The LEED Silver project was designed by RBA Group, Charlotte, N.C. “By using a steel superstructure with insulated panels, we were able to create the large clear spans necessary for housing the water-park features and provide high thermal efficiency,” says architect Steven E. Finch, LEED AP, Assoc. AIA, RBA’s director of hospitality. IMPs were also chosen because they permitted multiple punched openings where the waterslide chutes exit and reenter the building, according to Finch.

2. RETROFIT HELPS DRY OUT SCHOOL ROOF (Read More Here)

If you’re not convinced, it pays to look at the nitty-gritty detail of installation. Unlike single-ply roofs that use adhesive and asphalt shingles and tiles that use nails against crumbly, composite material, metal roofing pros and cons will always exist when nails or fasteners put all metal roofs in place.

American Building Components has an excellent guide to performing metal roof installations on your own.  with the right tools. This will give you an idea on how secure and airtight metal roofs are most of the time when you have the best equipment.

METAL ROOFING INSTALLATION TOOLS AND TIPS

At ABC, we value our partnership with you, and aim to provide you with the tools your customers need. Our wide variety of installation resources and tips help your customers seamlessly integrate our high-quality metal roof and wall products into their building projects.

Learn from one of our experts about the tools and steps necessary to install metal roofing by watching the short video or reading the transcript below:

Below is a list of necessary tools you will want to use in a typical metal roofing installation. We use some common tools that you may recognize, as well as some not so common tools that are very helpful during the installation process.

24 and 12 Inch Squares

A 24” square is often used when preparing panels for the valley. We also have a 12” square, which we use for leveling and doing plumb cuts and bends along the ridge line and other places.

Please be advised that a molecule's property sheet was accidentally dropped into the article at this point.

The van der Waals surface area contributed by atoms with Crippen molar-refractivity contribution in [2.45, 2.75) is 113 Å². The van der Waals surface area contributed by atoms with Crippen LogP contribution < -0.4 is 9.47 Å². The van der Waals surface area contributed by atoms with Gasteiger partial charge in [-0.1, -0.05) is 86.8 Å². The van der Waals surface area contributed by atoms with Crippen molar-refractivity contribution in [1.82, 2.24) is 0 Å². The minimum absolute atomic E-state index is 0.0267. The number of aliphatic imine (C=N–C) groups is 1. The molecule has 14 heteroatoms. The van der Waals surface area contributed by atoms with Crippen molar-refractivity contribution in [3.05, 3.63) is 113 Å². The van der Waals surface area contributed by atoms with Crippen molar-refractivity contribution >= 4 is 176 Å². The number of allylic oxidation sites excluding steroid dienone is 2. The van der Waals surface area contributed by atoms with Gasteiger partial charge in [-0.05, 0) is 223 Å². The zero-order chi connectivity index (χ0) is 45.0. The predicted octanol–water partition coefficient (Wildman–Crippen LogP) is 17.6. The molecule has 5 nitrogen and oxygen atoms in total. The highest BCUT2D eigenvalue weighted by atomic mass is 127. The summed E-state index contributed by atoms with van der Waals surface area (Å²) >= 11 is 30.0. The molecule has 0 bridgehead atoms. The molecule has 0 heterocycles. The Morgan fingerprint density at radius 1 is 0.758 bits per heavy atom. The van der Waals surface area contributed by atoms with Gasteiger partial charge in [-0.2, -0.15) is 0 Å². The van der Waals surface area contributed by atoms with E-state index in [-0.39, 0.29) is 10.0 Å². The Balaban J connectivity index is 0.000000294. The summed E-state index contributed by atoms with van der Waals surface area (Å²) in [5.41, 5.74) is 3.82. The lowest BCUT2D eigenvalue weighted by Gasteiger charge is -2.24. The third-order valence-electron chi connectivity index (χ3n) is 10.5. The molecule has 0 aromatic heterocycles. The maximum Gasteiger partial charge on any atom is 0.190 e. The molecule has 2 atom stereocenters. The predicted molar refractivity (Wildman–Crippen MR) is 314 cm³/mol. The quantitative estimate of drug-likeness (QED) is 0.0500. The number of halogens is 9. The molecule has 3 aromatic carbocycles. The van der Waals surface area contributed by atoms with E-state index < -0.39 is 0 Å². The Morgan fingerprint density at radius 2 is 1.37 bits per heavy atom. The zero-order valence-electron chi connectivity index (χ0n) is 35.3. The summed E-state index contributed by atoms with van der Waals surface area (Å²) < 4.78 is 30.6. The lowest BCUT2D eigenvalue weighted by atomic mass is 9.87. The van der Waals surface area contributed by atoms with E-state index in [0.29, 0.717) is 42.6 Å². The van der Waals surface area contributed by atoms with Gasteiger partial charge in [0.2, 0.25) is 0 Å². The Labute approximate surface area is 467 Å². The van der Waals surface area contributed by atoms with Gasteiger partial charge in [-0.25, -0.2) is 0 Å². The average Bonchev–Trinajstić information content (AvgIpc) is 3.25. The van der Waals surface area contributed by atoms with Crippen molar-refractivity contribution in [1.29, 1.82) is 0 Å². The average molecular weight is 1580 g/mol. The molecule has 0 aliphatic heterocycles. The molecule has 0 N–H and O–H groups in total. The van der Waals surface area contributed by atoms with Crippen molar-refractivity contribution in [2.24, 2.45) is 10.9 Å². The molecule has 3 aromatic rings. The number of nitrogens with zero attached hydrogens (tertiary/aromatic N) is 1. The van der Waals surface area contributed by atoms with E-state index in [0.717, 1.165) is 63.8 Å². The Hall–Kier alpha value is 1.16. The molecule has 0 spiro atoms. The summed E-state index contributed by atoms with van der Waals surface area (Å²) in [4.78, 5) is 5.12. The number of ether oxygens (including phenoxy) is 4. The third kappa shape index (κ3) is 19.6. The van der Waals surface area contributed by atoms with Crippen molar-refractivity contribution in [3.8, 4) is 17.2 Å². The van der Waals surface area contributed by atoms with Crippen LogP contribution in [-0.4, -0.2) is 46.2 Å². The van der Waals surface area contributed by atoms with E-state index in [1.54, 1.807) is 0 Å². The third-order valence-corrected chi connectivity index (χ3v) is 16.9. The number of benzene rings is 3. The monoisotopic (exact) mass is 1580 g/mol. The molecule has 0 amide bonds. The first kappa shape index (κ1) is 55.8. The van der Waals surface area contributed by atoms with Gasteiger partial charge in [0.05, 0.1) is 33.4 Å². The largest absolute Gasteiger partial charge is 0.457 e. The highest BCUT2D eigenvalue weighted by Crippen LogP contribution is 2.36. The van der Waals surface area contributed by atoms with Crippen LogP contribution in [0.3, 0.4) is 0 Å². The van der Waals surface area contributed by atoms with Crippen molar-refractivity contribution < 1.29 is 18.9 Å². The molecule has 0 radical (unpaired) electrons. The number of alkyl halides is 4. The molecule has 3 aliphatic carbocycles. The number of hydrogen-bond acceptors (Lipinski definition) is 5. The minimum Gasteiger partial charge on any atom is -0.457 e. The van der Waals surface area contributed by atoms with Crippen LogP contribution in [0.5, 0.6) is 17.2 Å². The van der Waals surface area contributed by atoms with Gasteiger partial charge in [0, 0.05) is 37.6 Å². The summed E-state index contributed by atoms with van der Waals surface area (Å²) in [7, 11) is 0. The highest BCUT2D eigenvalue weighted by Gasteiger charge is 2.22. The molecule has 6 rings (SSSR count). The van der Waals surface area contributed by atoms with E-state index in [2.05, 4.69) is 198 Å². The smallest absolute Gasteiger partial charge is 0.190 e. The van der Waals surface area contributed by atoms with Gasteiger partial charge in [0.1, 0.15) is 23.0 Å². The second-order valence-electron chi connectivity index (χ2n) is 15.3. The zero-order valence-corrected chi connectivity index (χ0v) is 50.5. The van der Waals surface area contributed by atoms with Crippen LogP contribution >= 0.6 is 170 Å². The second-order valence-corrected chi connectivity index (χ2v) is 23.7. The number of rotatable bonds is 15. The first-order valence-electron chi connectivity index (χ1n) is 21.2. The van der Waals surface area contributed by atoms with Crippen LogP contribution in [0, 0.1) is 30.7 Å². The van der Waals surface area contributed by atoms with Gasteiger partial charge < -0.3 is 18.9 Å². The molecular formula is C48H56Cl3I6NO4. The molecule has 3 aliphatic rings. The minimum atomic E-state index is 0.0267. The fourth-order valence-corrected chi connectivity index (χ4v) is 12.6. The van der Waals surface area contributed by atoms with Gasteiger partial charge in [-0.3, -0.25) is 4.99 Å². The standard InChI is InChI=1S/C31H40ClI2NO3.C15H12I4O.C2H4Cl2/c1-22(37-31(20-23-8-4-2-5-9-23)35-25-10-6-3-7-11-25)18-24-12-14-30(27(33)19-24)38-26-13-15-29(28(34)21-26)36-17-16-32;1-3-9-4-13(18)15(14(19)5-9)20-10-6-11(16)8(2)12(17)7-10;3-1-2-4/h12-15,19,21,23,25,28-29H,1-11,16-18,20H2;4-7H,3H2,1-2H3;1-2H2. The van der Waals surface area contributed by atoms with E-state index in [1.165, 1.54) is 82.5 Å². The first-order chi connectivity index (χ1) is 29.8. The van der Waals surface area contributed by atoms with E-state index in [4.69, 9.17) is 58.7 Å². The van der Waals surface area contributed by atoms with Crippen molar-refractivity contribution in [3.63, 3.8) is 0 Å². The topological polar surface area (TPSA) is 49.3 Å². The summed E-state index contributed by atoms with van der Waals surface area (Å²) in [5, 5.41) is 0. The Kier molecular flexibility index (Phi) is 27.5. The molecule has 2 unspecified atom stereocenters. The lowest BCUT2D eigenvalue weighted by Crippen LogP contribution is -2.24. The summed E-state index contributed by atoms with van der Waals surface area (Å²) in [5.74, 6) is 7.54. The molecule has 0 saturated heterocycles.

Rivet Gun

Next we have a rivet gun which is used in tandem with the 1/8” drill bits. This is used a lot on ridge lines, hips, trim alongside walls, and end walls.

Panel Hemming Tool

The panel hemming tool is very important in the installation process. ABC makes this hemming tool for use at the top and bottom of the panel. This is how we hem the panel to fit into the offset cleat. We can also use it when we do a bread pan fold at the top.

Duck Bill Snip

A duck bill snip makes for a clean, long cut when cutting through the flat of the pan. These two snips, especially the red handled pair, are what you’re going to use the most throughout the installation of your metal roof. They make for a serrated cut. They can also make very tight cuts as you cut around plumbing vents and other roof openings. The most common cut you’re going to make is usually one-inch-deep, especially when you’re preparing the ends of panels.

Seaming / Bending Tool

Next is a seaming or a bending tool. This is used to prepare the eave trim and bed around corners. Any time you’re bending up to an inch, it’s marked every half an inch. This is probably another one of the most common tools that you’re going to use throughout the installation.

Measuring Tape, Marking Tools, and Blade (Read Full Post)

Now that you’re familiar with the pros, cons, and equipment needed to install metal roofs, you’re ready to make your decision. If you think the installation, repair, or replacement process is daunting, then it’s time to call on top-notch Denver, CO roofing professionals that get the work done 100% properly. Ropa Roofing is always at your service — contact us today to get a free quote on your metal roof service!